When a man suffering from a rare disease receives a debilitating head injury, the treatment given him mutates his affliction into a highly contagious virus. As the disease spreads, it first kills its victims and then reanimates them into beings that are compelled to eat ravenously and crave human flesh.
In Clearwater, Florida, Steve Wendell is following the stories of people attacking each other, but is unaware of the severity of the situation. When Heather Johansen, a Sheriff’s Deputy who is interested in Steve as more than a friend, tells him the real story of cities being overrun by the dead, Steve makes plans to barricade himself in the fifteen story bank building where the radio station he manages has its suite of offices.
After locking himself in with Heather and eight others, the group continues to broadcast live as the dead surround their redoubt and search for a way in. Coming across a ten year-old girl that is immune to the disease, the group tries to find a way to transport her across a land filled with the flesh-eating dead to a government facility where she can be studied and a cure found
Well, anyway moving on...
Opening few chapters were as I expected and - like all the other zombie books I've read -described the zombie virus outbreak and how it all started. However, unlike most of those books, I wasn't bored witless and I thought the beginning of Dead Air was brilliant. Well, not the actual reason of how the zombie outbreak started - I thought that was a bit out there - but the tension that the author created when he described the slow, initial, almost serene turn from normal pleasant person to a flesh devouring monster. The suspense at wondering if that person was a zombie filled me with nervous anticipation and I actually had some semblance of dread whilst reading, which was a refreshing change to the usual eye rolling that normally accompanied these type of books.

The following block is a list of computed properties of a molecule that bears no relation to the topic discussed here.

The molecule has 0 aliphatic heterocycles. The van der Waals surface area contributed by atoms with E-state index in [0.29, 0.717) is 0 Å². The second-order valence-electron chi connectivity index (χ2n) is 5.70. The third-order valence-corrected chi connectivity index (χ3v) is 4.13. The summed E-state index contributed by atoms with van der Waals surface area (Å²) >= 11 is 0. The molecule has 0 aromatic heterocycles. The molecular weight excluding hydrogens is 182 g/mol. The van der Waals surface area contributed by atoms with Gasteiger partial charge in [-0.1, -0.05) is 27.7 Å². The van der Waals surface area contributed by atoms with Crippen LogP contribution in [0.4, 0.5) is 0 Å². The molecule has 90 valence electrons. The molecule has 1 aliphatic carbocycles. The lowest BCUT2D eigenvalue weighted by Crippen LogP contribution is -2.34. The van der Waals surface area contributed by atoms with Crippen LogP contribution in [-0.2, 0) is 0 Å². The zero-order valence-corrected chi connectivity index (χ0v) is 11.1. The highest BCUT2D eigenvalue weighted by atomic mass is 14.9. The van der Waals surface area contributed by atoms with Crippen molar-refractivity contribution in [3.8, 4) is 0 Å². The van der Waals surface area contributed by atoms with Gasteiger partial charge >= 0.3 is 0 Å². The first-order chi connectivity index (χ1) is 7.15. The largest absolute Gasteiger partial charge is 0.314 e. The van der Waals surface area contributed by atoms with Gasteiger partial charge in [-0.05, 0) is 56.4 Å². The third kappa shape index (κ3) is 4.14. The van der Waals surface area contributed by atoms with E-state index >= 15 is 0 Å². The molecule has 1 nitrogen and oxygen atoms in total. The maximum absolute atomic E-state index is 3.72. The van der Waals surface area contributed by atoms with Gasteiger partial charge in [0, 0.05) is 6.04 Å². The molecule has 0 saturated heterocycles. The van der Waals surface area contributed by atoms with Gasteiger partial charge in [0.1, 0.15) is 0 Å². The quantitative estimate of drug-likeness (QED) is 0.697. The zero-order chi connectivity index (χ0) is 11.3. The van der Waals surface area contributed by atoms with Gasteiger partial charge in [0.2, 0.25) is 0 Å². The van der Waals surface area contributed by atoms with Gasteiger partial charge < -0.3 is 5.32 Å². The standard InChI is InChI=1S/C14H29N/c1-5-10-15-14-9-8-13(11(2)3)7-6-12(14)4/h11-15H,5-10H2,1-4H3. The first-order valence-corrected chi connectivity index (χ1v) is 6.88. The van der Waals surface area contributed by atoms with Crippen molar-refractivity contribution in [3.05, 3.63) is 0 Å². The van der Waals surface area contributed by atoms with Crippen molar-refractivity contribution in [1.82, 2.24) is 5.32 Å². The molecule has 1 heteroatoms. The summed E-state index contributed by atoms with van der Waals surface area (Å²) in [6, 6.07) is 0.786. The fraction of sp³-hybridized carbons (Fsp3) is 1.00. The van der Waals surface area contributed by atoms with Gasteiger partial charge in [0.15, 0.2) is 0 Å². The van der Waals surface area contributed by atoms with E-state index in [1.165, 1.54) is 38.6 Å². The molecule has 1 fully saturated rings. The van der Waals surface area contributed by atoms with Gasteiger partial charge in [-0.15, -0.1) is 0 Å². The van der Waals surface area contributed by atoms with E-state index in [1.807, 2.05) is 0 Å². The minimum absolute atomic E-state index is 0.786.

Simply put - it was done right. Zombies were actually scary to read.
In terms of characterisation, the story focused mainly on Steve Wendell, a radio station manager. As far as hero's go he was exactly the type of person you'd want by your side in such a crisis. He was calm, composed and a leader. And not your stereotypical Rambo impersonator but instead someone who used brains over brawn. In fact that's something I liked overall about the book - the story wasn't like an encyclopaedia of every gun under the sun like most authors are contagious of (pun intended).
As the book wore on the early promise began to dwindle away when the author introduced more character POVs. Personally, I really hate it when characters constantly change and so I didn't enjoy it when the scenes shifted away from Steve. What can I say, I'm a one-man type of....erm....I mean I'm a one-woman...anyway I'm sure you get the point.
This is a zombie book (just in case you forgot) but there actually wasn't a lot of zombie craving action. Rather most of the book was contained behind the walls of Steve's radio station where the group of survivors were holed up in. The story focused more on the logistics of staying safe. Which suited me as I'm more curious learning of how one would go about being hydrated and fed in such dire predicaments instead of charging headlong into a swarm of zombies with just a hand-knife. I know I'm probably in the minority when I say that and die-hard zombie fans will no doubt be shaking their heads at me, scoffing 'amateur' under their breaths.
One of the better zombie apocalypse stories I've read and I would definitely recommend it to fans who have sporadic renewals of enthusiasm for such books.
Out of 10 Stars:
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